The implantable medical device 12 and, in a more limited fashion, the external medical device 26, record patient information for care of patients with respiratory insufficiency on a regular basis. The recorded patient information is downloaded and stored in the database 17 as part of a patient care record 23. Further patient information can be derived from recorded data, as is known in the art.
The device and derived measures sets 24 a, 24 b (shown in
As an adjunct to remote patient care through the monitoring of measured physiological data via the implantable medical device 12 or external medical device 26, quality of life and symptom measures sets 25 a can also be stored in the database 17 as part of the reference baseline 26, if used, and the monitoring sets 27. A quality of life measure is a semi-quantitative self-assessment of an individual patient's physical and emotional well being and a record of symptoms, such as provided by the Duke Activities Status Indicator. These scoring systems can be provided for use by the patient 11 on the personal computer 18 (shown in
The patient may also add non-device quantitative measures, such as the six-minute walk distance, as complementary data to the device and derived measures sets 24 a, 24 b and the symptoms during the six-minute walk to quality of life and symptom measures sets 25 a, 25 b.
Other types of quality of life and symptom measures are possible, such as those indicated by responses to the Minnesota Living with Heart Failure Questionnaire described in E. Braunwald, ed., “Heart Disease—A Textbook of Cardiovascular Medicine,” pp. 452-454, W.B. Saunders Co. (1997), the disclosure of which is incorporated herein by reference. Similarly, functional classifications based on the relationship between symptoms and the amount of effort required to provoke them can serve as quality of life and symptom measures, such as the New York Heart Association (NYHA) classifications I, II, III and IV, adapted for use for lung disease rather than heart disease, also described in Ibid.
On a periodic basis, the patient information stored in the database 17 is analyzed and compared to pre-determined cutoff levels, which, when exceeded, can provide etiological indications of respiratory insufficiency symptoms.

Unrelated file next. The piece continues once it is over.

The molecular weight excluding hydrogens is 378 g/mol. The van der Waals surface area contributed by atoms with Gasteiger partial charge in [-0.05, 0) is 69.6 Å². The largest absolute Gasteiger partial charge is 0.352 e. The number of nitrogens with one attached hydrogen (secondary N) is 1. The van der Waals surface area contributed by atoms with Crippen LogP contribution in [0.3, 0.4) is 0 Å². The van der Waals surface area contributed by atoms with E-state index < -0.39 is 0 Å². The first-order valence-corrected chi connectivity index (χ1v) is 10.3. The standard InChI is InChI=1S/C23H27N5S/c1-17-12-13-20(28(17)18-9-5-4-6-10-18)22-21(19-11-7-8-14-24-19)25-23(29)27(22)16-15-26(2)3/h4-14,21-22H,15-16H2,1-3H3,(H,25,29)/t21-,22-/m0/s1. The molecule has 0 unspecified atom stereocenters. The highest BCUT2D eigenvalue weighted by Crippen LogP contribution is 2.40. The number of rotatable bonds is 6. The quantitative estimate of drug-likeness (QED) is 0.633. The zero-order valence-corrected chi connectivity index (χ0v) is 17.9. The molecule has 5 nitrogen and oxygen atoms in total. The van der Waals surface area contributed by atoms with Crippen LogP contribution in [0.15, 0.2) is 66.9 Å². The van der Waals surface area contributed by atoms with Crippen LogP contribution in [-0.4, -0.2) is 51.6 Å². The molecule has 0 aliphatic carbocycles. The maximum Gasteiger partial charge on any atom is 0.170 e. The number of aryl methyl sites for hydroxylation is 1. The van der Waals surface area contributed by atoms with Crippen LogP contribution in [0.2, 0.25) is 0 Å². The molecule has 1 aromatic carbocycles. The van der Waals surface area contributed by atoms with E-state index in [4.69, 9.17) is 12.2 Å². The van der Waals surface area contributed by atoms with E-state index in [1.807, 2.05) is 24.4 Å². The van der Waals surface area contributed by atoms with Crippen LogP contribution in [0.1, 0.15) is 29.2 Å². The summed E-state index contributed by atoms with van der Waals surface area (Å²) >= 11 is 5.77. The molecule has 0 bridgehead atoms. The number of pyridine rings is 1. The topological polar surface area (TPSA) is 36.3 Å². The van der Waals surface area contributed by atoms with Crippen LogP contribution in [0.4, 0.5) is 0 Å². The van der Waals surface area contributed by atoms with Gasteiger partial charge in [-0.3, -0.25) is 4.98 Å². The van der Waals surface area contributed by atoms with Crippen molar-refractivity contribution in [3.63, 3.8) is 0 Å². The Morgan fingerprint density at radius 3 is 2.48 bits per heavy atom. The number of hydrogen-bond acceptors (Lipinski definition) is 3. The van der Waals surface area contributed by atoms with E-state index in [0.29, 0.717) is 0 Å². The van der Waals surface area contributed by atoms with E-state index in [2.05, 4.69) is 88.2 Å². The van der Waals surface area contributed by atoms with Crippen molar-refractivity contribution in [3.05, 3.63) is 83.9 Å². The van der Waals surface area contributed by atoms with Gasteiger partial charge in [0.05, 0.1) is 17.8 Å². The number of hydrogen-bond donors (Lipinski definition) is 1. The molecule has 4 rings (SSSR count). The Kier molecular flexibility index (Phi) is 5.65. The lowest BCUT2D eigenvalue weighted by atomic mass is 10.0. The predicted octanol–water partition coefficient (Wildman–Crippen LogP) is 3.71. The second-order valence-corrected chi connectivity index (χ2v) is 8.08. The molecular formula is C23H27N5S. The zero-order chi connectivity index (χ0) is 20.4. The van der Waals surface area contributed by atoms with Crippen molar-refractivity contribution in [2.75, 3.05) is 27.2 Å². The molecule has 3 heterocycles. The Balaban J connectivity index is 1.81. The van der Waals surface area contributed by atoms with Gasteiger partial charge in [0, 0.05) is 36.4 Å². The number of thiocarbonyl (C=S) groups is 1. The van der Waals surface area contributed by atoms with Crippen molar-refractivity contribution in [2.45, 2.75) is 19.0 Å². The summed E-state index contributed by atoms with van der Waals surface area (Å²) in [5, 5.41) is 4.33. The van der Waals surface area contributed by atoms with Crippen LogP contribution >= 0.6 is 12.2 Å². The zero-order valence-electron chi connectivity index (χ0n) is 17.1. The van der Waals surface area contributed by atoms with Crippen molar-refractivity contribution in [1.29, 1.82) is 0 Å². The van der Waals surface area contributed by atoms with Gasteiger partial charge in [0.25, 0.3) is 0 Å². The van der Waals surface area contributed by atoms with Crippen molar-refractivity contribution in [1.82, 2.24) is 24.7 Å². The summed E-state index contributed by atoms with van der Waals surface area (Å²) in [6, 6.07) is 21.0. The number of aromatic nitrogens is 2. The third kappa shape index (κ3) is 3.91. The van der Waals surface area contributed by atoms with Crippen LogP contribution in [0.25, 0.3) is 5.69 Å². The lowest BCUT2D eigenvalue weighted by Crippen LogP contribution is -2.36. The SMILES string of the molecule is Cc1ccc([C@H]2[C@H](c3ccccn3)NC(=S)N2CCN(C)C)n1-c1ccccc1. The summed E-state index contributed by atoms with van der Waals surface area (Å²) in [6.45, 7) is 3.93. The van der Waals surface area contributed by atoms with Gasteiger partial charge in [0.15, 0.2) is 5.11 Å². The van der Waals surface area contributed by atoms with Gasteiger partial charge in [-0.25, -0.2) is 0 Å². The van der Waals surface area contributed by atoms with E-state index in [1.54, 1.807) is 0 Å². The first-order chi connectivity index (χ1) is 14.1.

First, the database module 125 organizes the individual patient care records 23 stored in the database 17 (shown in
Next, the diagnostic module 126 makes findings of respiratory insufficiency based on the comparison and analysis of the data measures from the reference baseline 26 and monitoring sets 27. The diagnostic module includes three modules: comparison module 130, analysis module 131, and quality of life module 132. The comparison module 130 compares recorded and derived measures retrieved from the reference baseline 26, if used, and monitoring sets 27 to indicator thresholds 129. The database 17 stores individual patient care records 23 for patients suffering from various health disorders and diseases for which they are receiving remote patient care. For purposes of comparison and analysis by the comparison module 130, these records can be categorized into peer groups containing the records for those patients suffering from similar disorders, as well as being viewed in reference to the overall patient population. The definition of the peer group can be progressively refined as the overall patient population grows. To illustrate,
The same measures are organized into time-based sets with Set 0 representing sibling measures made at a reference time t=0. Similarly, Set n−2, Set n−1 and Set n each represent sibling measures made at later reference times t=n−2, t=n−1 and t=n, respectively. Thus, for a given patient, such as Patient 1, serial peer measures, such as peer measure X0 through Xn, represent the same type of patient information monitored over time. The combined peer measures for all patients can be categorized into a health disorder- or disease-matched peer group. The definition of disease-matched peer group is a progressive definition, refined over time as the number of monitored patients grows. Measures representing different types of patient information, such as measures X0, Y0, and Z0, are sibling measures. These are measures which are also measured over time, but which might have medically significant meaning when compared to each other within a set for an individual patient.